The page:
From Goal Athlete to Goal Artist

By August 30, 2010 5 Comments

Once A Week by Rose Deniz

(Note: this beautiful image is from artist and blogger Rose Deniz. Her work is fabulous. Check it out.)
It’s a funny thing about “goals” — the term has come to be associated with a pumped-up, superhero, muscle-man connotation. We’ve come to think of achieving goals like climbing to the top of some mountain, using all our might, and then standing triumphantly at the peak, proclaiming “I did it!” – as if goal achievement is an athletic feat and we are goal-athletes.
That paradigm doesn’t work for many of us. If the process is going to be all about sweat and struggle, I’m not interested. If it’s all about might and machismo, I’m rolling my eyes, wondering when I allowed Tony Robbins to go from the television into my head.
But I have goals. I still believe in setting goals and working toward them.
That got me thinking: what if I shifted my paradigm from “goal athlete” to “goal artist”?

Goal Athlete

In the goal athlete frame of mind, I think about goals like this:
What’s the goal? What’s my deadline? What are the linear steps to get there? What’s the plan? Who will be my key supports?
Some thought like, “the more work, time, effort I can put into this, the better” shows up.
There’s a need to say, “I will do it. I can do it. Yes I can.”
Stick-to-it-ness (a.k.a. willpower, self-discipline, motivation) seems to be the main quality I need to get the job done. It’s about stamina and execution. It’s all very clear and direct, very hyped-up and adrenaline producing.

Goal Artist

When I think of myself as a goal artist, very different thoughts come up:
A voice inside says, “Tara, careful: don’t make the plan too specific. Leave room for life to do its work, for coincidences, for what you can’t plan, for magic.
Finding ease seems more important than working hard.
There’s no pumped up positive thinking needed. Instead, I need to trust the process.
The goal itself gets to be a work of art. Its beauty, originality and flair matter. “Publish book by 2011” doesn’t cut it. “Create a beautiful book that feels like serene white space and helps brilliant women live centered lives” just might.
I know the path won’t be linear. Progress will happen through flashes of insight, leaps forward. Detours will lead to fruitful places. Important things will gestate in so-called fallow periods.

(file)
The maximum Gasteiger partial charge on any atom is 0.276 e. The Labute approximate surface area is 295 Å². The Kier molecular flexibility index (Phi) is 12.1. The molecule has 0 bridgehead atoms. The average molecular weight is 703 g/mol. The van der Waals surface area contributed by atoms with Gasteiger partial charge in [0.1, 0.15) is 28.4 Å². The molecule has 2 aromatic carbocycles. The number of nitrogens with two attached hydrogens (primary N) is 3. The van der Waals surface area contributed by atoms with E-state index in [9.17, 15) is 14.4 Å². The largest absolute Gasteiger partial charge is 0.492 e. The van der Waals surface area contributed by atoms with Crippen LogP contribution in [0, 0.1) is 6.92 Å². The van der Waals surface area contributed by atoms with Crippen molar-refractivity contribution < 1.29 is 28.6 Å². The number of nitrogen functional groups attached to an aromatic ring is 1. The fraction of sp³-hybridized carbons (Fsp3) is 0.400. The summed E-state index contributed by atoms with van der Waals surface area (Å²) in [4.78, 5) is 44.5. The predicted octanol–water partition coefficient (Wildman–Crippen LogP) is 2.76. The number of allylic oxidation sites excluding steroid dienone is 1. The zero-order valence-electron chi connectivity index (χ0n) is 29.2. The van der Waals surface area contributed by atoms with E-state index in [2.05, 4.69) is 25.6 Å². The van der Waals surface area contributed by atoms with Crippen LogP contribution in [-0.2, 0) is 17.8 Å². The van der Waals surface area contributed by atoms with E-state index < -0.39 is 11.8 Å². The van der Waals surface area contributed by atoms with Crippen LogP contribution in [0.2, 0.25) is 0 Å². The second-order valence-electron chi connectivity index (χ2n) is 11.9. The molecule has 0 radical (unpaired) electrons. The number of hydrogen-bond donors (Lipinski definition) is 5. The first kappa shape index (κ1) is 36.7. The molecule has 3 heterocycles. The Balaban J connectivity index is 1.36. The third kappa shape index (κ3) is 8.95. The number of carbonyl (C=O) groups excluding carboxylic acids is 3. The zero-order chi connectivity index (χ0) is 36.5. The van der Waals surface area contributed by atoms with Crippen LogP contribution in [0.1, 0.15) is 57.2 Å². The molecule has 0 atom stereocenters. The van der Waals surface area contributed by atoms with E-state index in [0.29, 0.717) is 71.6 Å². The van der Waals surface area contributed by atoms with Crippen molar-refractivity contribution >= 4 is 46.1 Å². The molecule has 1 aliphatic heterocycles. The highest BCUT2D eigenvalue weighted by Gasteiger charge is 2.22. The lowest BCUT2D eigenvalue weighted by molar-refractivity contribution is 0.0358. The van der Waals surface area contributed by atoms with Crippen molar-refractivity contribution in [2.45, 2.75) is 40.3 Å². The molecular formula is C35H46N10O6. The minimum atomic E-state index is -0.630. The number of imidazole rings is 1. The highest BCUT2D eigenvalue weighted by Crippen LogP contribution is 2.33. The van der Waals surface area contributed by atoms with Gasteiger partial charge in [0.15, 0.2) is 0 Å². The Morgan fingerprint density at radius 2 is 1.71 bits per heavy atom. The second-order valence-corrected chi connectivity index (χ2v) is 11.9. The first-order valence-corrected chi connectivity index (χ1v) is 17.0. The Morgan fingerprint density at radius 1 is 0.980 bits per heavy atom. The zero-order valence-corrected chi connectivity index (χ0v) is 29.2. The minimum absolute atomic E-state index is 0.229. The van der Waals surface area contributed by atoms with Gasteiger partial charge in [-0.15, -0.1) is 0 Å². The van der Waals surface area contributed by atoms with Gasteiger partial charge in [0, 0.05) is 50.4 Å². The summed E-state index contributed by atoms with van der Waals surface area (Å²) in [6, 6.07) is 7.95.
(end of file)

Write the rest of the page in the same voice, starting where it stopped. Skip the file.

There’s room for intuition and spontaneity. To get the job done, I’ll need to sense what’s needed in each moment, and do that.
I get to embrace downtime and not worry when I don’t feel called to create. That huge monkey about “staying motivated” isn’t on my back.
A new monkey replaces it, one about courage and fear. Pushing my own edges, doing what feels scary, venturing into the unknown becomes daily work.
I know I’m in partnership with a creative process that I’m not in control of. It’s not my problem if things don’t go as planned, because the plan was just my little set of expectations and desires. What could be more trivial than that?
I’m the artist, not the director of the show. I trust. I get to be carried along in the waves of what is and what is meant to be.
I’m relaxed, in the deepest sense of the word. I’m relaxed in the way a honest chat with a dear old friend makes you feel, the way you feel when you remember that it’s all going to be okay and that it’s all already okay.
From there, creativity happens. Real productivity happens.
What’s in the background isn’t a sense of needing to fix, stressing or rushing. The background is a music of gratitude, sweetness, rightness.
Being a goal artist. It’s my new tune. Visit your own studio and give it a try.

Join the discussion 5 Comments

  • Carma says:

    Beautifully said! I found myself taking a deep breath after reading this post. How often have I, in the midst of wanting to get a project done, approached it with the Goal Athlete perspective. I wonder how much different it may have turned out if I would’ve allowed ‘real creativity, real productivity’ to occur by approaching it as a Goal Artist. Thanks for sharing!

  • Tracy says:

    I love this. Ever since I read it on Monday I’ve been letting it sink in a bit more each moment. I took the Goal Athlete approach this summer to my “project” of finding a new place to live -and because things that I couldn’t control took place (many details) I am still in my old place. Many applauded me for my Athlete-strategy, and considered it ‘surefire’ – I did too. So I feel a bit undone and bewildered that I didn’t achieve success. Although, now I’m redefining success a bit. I didn’t have to move, just wanted to, with the goal of saving money. Thank you for the new perspective.

  • Tara says:

    How cool that you are right in this place of redefining success and exploring new ways to get there. There’s something to this gentler way, for sure. I’m going to do a Part II on “how to be a goal artist” with more practical stuff. Stay tuned. Thanks for reading and for sharing your experience.

  • Tara says:

    Fabulous – thanks for sharing! And yay for the things that make us take deep breaths. Wishing you all the best for trying out a goal artist approach and seeing what happens!

  • […] read an earlier post introducing the concept of the Goal Artist, “Goal Athlete to Goal Artist,” click here. Share and […]

We are on a mission to help you realize your playing big dream.
Dive into our resources here: